A bunion, or hallux valgus, appears as a bump which develops at the base of the big toe. It forms when your big toe, or hallux, pushes against the second toe. This forces the big toe joint to stick out and get bigger.
You may notice that with time the skin over the bunion may get red and sore, and may develop callus or corns. This is from the pressure and friction that your shoe exerts on the area.
Hence, wearing narrow and tight shoes may cause a bunion or make it worse. However, bunions may also develop if we inherit a structural defect from our parents. For instance, if your mother has a bunion, you may be more susceptible to develop one too. They may form due to stress on the foot or due to a medical condition, such as arthritis.
It is possible to develop a smaller bunion, also known as a tailor’s bunion or bunionette, at the base of your little toe. Like with the bunion on the big toe, bunionettes may be caused by ill fitting footwear, genetics or medical conditions.
"...bunions tend to be very rare in populations that do not wear shoes..."
The most obvious sign of a bunion is a bulging bump on the outside of your big toe. It may be red, tender or swollen and you may develop corns or calluses on top of the lump or where the first and second toes overlap. If arthritis affects the toe, the range of motion becomes restricted making it more difficult to move your toe. Either intermittent or persistent pain may accompany the condition.
The exact cause of bunions remains unknown, however factors contributing to their development include:
- Genetics – if other family members have bunions, you may be at an elevated risk.
- Arthritis – particularly the inflammatory type, known as Rheumatoid Arthritis but also Gout or Psoriatic Arthritis may be linked to bunion formation.
- Medical Conditions – which cause your ligaments to become more loose, your joints to become more flexible or your muscle tone to decrease, all may increase the likelihood of developing bunions.
- Poorly fitting shoes – it is suggested that shoes which are too narrow, tight or on a high heel may contribute to the development of bunions. Interestingly, bunions tend to be very rare in populations that do not wear shoes.
- Abnormal foot alignment – for example in people with flat feet.
If the bunion causes you discomfort and pain, you may choose to start a treatment. First line of treatment is non-surgical, however you may choose to have a surgery if the deformity is severe and causes significant discomfort.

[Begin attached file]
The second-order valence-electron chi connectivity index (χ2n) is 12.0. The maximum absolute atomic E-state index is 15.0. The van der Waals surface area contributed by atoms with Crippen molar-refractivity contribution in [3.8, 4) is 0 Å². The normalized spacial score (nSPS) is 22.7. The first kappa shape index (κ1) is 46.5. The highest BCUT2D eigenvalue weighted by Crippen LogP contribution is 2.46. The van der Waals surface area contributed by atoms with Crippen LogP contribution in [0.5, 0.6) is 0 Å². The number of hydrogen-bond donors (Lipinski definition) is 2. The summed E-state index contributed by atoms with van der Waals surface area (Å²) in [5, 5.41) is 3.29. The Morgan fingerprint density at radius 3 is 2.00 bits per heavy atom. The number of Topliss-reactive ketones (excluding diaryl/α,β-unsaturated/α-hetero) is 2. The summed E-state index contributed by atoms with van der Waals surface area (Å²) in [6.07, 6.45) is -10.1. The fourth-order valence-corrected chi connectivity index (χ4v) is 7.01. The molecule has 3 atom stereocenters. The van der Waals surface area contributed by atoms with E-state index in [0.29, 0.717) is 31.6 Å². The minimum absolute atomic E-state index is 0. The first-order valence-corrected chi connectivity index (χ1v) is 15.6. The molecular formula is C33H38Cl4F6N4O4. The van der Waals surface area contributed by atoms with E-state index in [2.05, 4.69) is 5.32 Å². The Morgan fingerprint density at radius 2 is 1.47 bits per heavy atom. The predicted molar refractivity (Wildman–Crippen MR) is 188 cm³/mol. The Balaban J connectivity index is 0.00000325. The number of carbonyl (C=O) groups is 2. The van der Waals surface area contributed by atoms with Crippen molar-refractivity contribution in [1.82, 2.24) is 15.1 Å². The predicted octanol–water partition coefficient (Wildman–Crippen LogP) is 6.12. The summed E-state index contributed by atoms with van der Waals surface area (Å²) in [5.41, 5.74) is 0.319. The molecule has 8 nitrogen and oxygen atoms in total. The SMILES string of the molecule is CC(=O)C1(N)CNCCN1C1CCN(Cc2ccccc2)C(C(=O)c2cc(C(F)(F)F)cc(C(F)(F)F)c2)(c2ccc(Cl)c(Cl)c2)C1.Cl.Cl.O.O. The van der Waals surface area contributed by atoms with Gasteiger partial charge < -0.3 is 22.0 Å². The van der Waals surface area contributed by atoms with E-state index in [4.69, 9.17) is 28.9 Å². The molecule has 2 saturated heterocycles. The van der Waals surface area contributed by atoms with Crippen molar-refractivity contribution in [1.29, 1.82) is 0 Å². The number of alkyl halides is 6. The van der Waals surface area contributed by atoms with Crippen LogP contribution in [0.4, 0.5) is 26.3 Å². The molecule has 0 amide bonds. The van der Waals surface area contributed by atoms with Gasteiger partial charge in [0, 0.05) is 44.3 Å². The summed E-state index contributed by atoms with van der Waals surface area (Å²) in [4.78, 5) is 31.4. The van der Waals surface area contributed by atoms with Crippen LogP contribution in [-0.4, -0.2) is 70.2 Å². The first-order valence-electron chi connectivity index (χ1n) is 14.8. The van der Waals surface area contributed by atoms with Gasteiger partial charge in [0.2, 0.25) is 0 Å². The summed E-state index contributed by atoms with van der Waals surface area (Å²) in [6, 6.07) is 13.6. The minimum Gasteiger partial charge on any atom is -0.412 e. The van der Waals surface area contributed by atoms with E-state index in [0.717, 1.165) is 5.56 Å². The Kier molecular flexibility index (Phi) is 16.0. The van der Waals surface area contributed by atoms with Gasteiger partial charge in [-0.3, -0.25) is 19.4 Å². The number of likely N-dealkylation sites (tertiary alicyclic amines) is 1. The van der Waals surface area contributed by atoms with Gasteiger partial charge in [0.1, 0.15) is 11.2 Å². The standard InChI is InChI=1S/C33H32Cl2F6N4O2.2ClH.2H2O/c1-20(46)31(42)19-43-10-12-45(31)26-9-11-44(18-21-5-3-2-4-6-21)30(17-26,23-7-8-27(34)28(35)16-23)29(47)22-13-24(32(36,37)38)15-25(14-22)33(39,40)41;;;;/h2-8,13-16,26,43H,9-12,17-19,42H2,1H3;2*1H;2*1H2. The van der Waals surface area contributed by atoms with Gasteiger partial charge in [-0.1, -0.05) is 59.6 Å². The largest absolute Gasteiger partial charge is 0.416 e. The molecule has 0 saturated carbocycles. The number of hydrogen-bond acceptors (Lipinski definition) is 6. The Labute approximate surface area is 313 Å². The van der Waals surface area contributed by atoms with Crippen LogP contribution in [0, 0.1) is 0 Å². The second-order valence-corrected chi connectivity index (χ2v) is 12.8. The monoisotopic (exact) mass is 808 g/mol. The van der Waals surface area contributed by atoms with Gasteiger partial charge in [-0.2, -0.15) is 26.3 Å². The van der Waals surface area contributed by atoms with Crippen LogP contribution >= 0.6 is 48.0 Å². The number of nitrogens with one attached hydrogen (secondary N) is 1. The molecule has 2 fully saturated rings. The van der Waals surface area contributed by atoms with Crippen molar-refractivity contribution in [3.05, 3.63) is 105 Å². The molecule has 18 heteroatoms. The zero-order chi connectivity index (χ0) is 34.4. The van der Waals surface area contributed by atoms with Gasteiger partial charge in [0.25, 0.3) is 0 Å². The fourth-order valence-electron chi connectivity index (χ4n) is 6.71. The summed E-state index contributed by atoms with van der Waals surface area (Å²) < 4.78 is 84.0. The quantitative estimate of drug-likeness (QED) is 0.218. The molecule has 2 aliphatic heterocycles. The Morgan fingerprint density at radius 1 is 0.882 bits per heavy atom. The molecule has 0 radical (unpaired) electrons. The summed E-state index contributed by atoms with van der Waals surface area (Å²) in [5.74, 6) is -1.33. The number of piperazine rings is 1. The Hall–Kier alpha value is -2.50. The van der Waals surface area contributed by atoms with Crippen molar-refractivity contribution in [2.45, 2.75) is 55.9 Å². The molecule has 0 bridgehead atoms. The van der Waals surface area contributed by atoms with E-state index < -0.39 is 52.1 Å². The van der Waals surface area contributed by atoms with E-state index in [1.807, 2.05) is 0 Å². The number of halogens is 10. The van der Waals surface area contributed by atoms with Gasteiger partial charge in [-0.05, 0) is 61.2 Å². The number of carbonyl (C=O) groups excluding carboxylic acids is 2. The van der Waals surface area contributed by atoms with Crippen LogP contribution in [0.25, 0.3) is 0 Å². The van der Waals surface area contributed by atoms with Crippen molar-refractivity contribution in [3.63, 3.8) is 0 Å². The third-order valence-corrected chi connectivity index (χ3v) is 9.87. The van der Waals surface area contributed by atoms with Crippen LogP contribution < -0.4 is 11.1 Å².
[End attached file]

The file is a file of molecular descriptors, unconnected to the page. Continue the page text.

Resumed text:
Non-Surgical Treatment Options
Our Podiatrist at South Dublin Podiatry will discuss the treatment options which are best suited to your condition.
There is a wide variety of non-surgical treatments which may ease the pain and discomfort, however, it should be noted that these will not correct the deformity or stop it’s progression.
- Painkillers – such as paracetamol or ibuprofen. Always consult your doctor or pharmacist before taking any new medication and read the label carefully.
- Bunion Guards – reusable bunion pads made of gel or fleece may be purchased over the counter in pharmacies. They protect the skin over the enlarged joint of your big toe from rubbing on the shoe and help to relieve pressure.
- Toe spacers – can also help to reduce the pain caused by bunions. They may be bought over the counter in pharmacies or can be custom made to your toes by our Podiatrist on the day of your appointment.
- Ice Packs – or cold compress may help to reduce any swelling and numb the pain.
- Orthotics – also known as insoles, are devices inserted into your shoes which help to realign bones of your feet and take pressure off your bunion.
- Exercises – which strengthen the intrinsic forefoot muscles may also be beneficial. Our Podiatrist at South Dublin Podiatry will advise you on the most appropriate exercises depending on the severity of your bunion.
A surgery is the only treatment which corrects the bunion and may be advised if above methods fail in alleviating symptoms or if your bunion is severe and you suffer from significant pain which affects your quality of life.
Bunion surgeries are not carried out for cosmetic reasons alone. They aim to improve your bone alignment and to relieve the pain. However, it is important to note that as with all surgeries, there will be a risk of wound infection which may lead to prolonged healing. Other risks include your toe joint becoming less flexible and the toe becoming shorter. You may also experience stiffness in the joint which was affected. According to HSE bunion surgeries may be up to 85% successful, however after the surgery there is no guarantee that your foot will be perfectly straight and pain free.
If your big toe joints are sore or you suspect you have a bunion ask our Podiatrist for an assessment and a solution to your pain today.